Tour a Nantucket Home Designed to Bring Family Together

A Nantucket getaway takes an easy-going approach to bringing a family together.

Text by Debra Judge SilberPhotography by Michael PartenioProduced by Stacy Kunstel

It’s as simple as sand, sea, and sky. By focusing on the three elements that have drawn people to Nantucket for generations, designer Lynn Morgan found the perfect formula for a family retreat as irresistible as the island itself. Her clients, a couple with three grown children and a host of grandkids, had expressed the desire for a no-fuss, easy-breezy haven that would draw their clan back year after year. “It wasn’t about beautiful furnishings,” Morgan explains. “It’s about family. They wanted a place to create memories and enjoy time together.”

The couple purchased the traditionally styled, 7,400-square-foot house and cottage designed by the Nantucket firm of Botticelli & Pohl Architects shortly after its completion, retaining builder Josh Brown to add some custom touches. With five bedrooms in the main house, three in the cottage, and a studio over the detached garage, the compound offers more than enough space for everyone in the family to balance private time with together-time.

They called on Morgan, with whom they had worked on several other projects, to ensure those spaces would be comfortable, casual, and welcoming.

Morgan reached straight for a beachy palette of bright whites, sandy tans, and multiple variations on blue. “My theory is really to keep it very simple: use these great colors and thread them through the house,” she says.

She did just that. Blue—in shades that range from pale sky to deep navy—appears in some form in nearly every room, as ubiquitous inside as it is in the marine landscape. Abundant woodwork—ceiling beams, shiplap walls, built-ins, and beadboard wainscot—shines under glossy white paint. White oak floors are finished with a delicate whitewash that might just make you forget you’d left the beach. “If you tracked in sand, you wouldn’t even notice it,” Morgan says.

The front door opens into the living room, where attention is centered on a square, white-lacquered coffee table from Oomph—just the place to plop that summer read—in front of the fireplace. Beneath, the raised pattern of a sisal rug evokes the twisty traces left by receding waves. The room’s quiet formality is offset by a playful painting by artist Ben Georgia above the fireplace.

In the nearby dining room, pale blue Venetian plaster walls hover above white wainscoting. The large, round table finished in white milk paint softens the room’s square corners. The table, white-lacquer sideboard, and upholstered dining chairs done up in blue-and-white Jane Churchill fabric are all custom, as are most of the pieces in the house. “I do custom for everything,” Morgan says, “both for the size and to be sure we get exactly what we want.”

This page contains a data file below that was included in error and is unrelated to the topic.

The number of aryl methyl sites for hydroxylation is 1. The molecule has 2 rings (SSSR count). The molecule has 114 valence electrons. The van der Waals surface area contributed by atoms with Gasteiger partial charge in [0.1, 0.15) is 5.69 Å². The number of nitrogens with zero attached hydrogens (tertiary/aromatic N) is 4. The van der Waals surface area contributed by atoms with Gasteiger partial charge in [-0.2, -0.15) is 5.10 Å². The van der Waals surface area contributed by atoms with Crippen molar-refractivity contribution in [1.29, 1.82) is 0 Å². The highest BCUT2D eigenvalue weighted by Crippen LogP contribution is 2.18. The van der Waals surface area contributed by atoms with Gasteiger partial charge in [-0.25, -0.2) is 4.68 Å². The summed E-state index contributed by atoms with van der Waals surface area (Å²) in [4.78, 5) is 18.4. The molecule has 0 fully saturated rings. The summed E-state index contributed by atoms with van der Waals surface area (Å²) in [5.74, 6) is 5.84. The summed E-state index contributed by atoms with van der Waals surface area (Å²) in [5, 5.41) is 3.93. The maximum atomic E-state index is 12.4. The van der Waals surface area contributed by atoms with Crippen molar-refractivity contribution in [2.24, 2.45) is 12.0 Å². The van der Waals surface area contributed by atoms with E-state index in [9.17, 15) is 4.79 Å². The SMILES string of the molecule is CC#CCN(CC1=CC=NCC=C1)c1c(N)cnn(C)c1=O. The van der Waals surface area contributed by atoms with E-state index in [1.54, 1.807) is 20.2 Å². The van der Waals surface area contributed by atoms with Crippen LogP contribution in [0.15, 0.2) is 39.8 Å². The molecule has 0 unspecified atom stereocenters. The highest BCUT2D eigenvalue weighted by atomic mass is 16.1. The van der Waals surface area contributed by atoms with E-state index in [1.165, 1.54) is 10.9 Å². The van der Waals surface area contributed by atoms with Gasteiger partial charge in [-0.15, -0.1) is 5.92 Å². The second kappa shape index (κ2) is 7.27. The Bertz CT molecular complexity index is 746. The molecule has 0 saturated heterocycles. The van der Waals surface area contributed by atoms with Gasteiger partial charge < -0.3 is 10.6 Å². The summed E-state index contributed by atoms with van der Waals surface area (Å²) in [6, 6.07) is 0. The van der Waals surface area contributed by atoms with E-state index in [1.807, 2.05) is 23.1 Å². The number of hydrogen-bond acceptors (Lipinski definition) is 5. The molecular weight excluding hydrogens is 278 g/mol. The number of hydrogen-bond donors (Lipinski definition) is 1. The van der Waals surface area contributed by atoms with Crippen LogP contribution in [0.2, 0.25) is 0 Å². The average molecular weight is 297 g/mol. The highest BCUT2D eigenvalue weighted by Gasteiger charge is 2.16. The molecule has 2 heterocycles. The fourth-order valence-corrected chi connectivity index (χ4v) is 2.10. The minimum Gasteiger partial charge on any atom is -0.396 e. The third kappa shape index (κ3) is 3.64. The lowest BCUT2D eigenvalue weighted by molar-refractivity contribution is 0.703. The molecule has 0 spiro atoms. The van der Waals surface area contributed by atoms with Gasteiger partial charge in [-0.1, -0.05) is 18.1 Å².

The dining room opens to the family room, which sits at the back of the house. At one end is the kitchen, separated from the family room by an island topped with Carrara marble and lined with upholstered white rattan counter stools. At the other is a fireplace and large-screen TV flanked by cushioned window seats. In front of the fireplace, an oversize sectional sofa in deep blue wraps around two sides of a hefty ottoman. Morgan likes to anchor seating arrangements around big square surfaces like this one, which she upholstered in leather both for comfort and durability. “It’s indestructible,” she says, adding that she seeks out tough, fade-resistant indoor-outdoor fabrics to keep beach houses like this one care- and worry-free.

Appealing as the family room is, the grandkids like to spend their time in the lower level. Here, a large living area with a TV, a playroom, and a nautical-themed bunkroom provide the youngsters with a space all their own. The bunkroom, a collaborative effort between Morgan and Brown, includes three double bunks accessed by built-in stairs as well as a built-in trundle bed. Navy stripes and boating references—the handles on the bunk-bed drawers are fashioned after deck cleats, for instance—gave -Morgan what she was aiming for: a kid-friendly space that was “nautical, chic, and fun.”

Rounding out the accommodations below deck are a small gym and one-and-a-half baths. “The basement is no longer a secondary level,” says Brown, reflecting on a growing trend. “You really have the same level of finish as in the rest of the house.”
The home’s deep foundation meant the builder could tuck mechanicals out of the way, while heated floors and ventilation systems make the basement as comfortable as the floors above.

The best indoor comforts, though, can’t compete with the views from the wide porch that wraps the back of the house. At the edge of the property, mounds of lush shrubbery fall away toward the jigsaw of marshes that ring Nantucket Harbor. Beside a cabana, an infinity pool melts into the horizon.

It’s a vista that steals the show, as those tasked with shaping that view will readily admit. “We really tried to bring the landscape into the harbor,” explains Jesse Dutra, who designed the original plan that placed the infinity pool so that it appeared to hang above the marshes. David Troast of Ernst Land Design, who was hired by the new owners to further customize the grounds, agrees. “There is so much view from this house, it is unbelievable,” he says.

Project Team Architecture: Lisa Botticelli and Ray Pohl, Botticelli & Pohl Architects
Interior design: Lynn Morgan, Lynn Morgan Design
Design Builder: Josh Brown, J. Brown Builders
Landscape design: Waterscapes by Jesse Dutra and David Troast, Ernst Land Design

This article originally appeared in the 2017 issue of New England Home Cape & Islands with the headline Simplicity by the Sea.

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